(* Besides the obvious value of adding Texas, if the Big 12 were poachable, Kansas would be the most attractive target for the Big Ten out of the Big 12.  One thing to remember is that basketball actually matters quite a bit for the purposes of the Big Ten Network, where the sheer volume of hoops content drives the need for cable companies to carry that channel.  As a result, the normal “football means everything” mantra that normally applies to conference realignment and TV rights doesn’t necessarily hold for the BTN.  Kansas actually made the most revenue off of third tier TV rights in the Big 12 prior to the formation of the Longhorn Network due to the strength of Jayhawks basketball.  On a related note, that also means that the value of Maryland basketball is as important to the Big Ten as Maryland football in terms of being able to monetize that school.)

Rumors over the weekend indicated that the Big Ten was poised to invite Virginia and Georgia Tech (which have since been dismissed by Georgia Tech’s president).  Certainly, those two schools would fit the Big Ten in terms of institutions, but the question is more about whether they would add enough athletic revenue and can integrate into the league culturally.  For all of the consternation about the Big Ten supposedly leaving its Midwestern roots by adding Rutgers and Maryland, those were fairly mild changes geographically and culturally in the context of conference realignment over the past three years (both for the Big Ten and the new schools themselves).  Those two institutions are in states that are geographically contiguous with the existing Big Ten footprint and there is much more of cultural difference between the the North and South (like oil and water) compared to the East and Midwest (distinct but complementary with each other).  I’m fairly certain that Virginia would be in the long-term plans for the Big Ten as an elite academic institution that’s the flagship in what will now be another contiguous state with the addition of Maryland.  However, UVA still very much considers itself to be a Southern school (whereas Maryland has really turned into a Northern school for all practical purposes over the past couple of decades) and that’s going to be a cultural barrier for it to joining the Big Ten no matter how much Jim Delany can offer Thomas Jefferson’s creation.  While the influx of transplants to Northern Virginia just south of Washington, DC have been “Northernizing” the Commonwealth, that process isn’t anywhere complete yet.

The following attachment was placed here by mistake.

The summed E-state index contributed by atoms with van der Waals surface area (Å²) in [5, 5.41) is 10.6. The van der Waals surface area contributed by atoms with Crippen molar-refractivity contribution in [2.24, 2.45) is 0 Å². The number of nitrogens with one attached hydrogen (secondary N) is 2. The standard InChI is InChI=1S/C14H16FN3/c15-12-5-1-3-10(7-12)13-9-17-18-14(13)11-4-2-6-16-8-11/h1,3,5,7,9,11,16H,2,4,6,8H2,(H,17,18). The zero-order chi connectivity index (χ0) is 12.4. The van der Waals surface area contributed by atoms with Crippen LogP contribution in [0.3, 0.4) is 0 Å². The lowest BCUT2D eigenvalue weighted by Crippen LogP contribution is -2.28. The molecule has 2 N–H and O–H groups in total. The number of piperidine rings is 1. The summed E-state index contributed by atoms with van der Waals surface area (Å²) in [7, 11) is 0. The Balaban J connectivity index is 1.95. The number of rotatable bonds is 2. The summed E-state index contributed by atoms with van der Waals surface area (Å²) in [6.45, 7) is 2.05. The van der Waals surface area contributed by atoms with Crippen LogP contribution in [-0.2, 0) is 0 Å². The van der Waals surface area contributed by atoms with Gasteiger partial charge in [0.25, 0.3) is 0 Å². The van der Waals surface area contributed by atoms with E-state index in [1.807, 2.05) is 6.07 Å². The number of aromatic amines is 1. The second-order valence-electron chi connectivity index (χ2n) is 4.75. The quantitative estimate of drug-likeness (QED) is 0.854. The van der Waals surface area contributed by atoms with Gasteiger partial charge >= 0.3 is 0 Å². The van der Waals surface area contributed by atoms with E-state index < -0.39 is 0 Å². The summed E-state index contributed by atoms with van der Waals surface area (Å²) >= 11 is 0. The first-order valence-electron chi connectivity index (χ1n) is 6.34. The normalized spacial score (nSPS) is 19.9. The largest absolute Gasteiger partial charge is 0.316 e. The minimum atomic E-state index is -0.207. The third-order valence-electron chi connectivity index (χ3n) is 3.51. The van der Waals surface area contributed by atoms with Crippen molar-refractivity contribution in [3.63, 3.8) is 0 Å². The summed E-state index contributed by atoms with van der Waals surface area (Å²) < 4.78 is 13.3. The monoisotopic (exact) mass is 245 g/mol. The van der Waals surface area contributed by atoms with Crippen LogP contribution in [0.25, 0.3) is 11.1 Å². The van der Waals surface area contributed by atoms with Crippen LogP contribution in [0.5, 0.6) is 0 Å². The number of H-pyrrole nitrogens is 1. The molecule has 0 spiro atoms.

Georgia Tech is an interesting case to me.  There has been quite a bit of smoke about the Yellow Jackets contemplating Big Ten membership, but this is one move that I have a hard time seeing happening.  On paper, Georgia Tech seems to fit what the Big Ten is looking for as a top academic institution in the middle of a fast-growing Atlanta market that also happens to be rich with football recruits.  The problem, though, is that even if the Big Ten were to add UVA at the same time, Georgia Tech makes little sense as a lone outpost in the Peach State.  Atlanta is SEC territory to the core and the Big Ten attempting to challenge Mike Slive there with only Georgia Tech alone would be a complete lost cause.  It would be akin to the SEC taking Northwestern and then trying to claim the Chicago market – it simply wouldn’t work.  Rutgers and Maryland can combine with the presence of Penn State, Ohio State and Michigan alums in the NYC and DC regions to create positive network effects that are greater than the fan bases of those two schools.  While a large number of Big Ten grads are moving to Atlanta, there are so many more SEC grads and fans (along with fans of other Southern ACC schools such as Clemson and Florida State) that it’s one of the few markets that I believe Jim Delany has no chance of ever breaking through in.  To be clear, I really like Georgia Tech as a school, but in terms of Big Ten expansion, I actually believe that its location is going to work against it.